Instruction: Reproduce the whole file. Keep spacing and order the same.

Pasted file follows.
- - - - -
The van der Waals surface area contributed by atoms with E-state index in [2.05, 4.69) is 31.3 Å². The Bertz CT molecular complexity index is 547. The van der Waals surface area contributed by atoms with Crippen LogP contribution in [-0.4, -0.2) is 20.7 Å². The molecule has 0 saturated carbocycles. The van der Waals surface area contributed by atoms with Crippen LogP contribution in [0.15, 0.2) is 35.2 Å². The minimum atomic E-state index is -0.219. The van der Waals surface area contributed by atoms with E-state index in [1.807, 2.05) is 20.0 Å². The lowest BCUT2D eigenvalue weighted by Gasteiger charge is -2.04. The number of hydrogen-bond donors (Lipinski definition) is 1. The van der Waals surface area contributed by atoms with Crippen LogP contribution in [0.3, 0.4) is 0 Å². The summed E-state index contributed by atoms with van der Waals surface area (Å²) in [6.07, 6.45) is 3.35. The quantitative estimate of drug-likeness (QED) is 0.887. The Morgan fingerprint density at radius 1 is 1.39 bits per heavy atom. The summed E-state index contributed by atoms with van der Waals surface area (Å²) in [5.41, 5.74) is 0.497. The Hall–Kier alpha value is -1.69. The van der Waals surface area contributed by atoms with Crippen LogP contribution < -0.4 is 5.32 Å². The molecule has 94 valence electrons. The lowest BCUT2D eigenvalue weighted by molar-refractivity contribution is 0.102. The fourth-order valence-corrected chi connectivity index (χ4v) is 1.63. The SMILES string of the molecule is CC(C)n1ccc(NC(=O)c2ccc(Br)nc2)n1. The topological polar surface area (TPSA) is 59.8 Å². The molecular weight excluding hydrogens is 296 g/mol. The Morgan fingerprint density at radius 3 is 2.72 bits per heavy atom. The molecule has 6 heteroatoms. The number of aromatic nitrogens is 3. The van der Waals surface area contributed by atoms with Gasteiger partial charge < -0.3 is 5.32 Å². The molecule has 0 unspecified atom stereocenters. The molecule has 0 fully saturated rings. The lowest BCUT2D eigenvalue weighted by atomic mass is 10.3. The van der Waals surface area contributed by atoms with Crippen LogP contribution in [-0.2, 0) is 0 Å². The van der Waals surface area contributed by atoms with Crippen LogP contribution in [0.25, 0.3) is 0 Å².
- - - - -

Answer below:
The van der Waals surface area contributed by atoms with E-state index in [2.05, 4.69) is 31.3 Å². The Bertz CT molecular complexity index is 547. The van der Waals surface area contributed by atoms with Crippen LogP contribution in [-0.4, -0.2) is 20.7 Å². The molecule has 0 saturated carbocycles. The van der Waals surface area contributed by atoms with Crippen LogP contribution in [0.15, 0.2) is 35.2 Å². The minimum atomic E-state index is -0.219. The van der Waals surface area contributed by atoms with E-state index in [1.807, 2.05) is 20.0 Å². The lowest BCUT2D eigenvalue weighted by Gasteiger charge is -2.04. The number of hydrogen-bond donors (Lipinski definition) is 1. The van der Waals surface area contributed by atoms with Crippen LogP contribution in [0.3, 0.4) is 0 Å². The summed E-state index contributed by atoms with van der Waals surface area (Å²) in [6.07, 6.45) is 3.35. The quantitative estimate of drug-likeness (QED) is 0.887. The Morgan fingerprint density at radius 1 is 1.39 bits per heavy atom. The summed E-state index contributed by atoms with van der Waals surface area (Å²) in [5.41, 5.74) is 0.497. The Hall–Kier alpha value is -1.69. The van der Waals surface area contributed by atoms with Crippen LogP contribution < -0.4 is 5.32 Å². The molecule has 94 valence electrons. The lowest BCUT2D eigenvalue weighted by molar-refractivity contribution is 0.102. The fourth-order valence-corrected chi connectivity index (χ4v) is 1.63. The SMILES string of the molecule is CC(C)n1ccc(NC(=O)c2ccc(Br)nc2)n1. The topological polar surface area (TPSA) is 59.8 Å². The molecular weight excluding hydrogens is 296 g/mol. The Morgan fingerprint density at radius 3 is 2.72 bits per heavy atom. The molecule has 6 heteroatoms. The number of aromatic nitrogens is 3. The van der Waals surface area contributed by atoms with Gasteiger partial charge < -0.3 is 5.32 Å². The molecule has 0 unspecified atom stereocenters. The molecule has 0 fully saturated rings. The lowest BCUT2D eigenvalue weighted by atomic mass is 10.3. The van der Waals surface area contributed by atoms with Crippen LogP contribution in [-0.2, 0) is 0 Å². The van der Waals surface area contributed by atoms with Crippen LogP contribution in [0.25, 0.3) is 0 Å².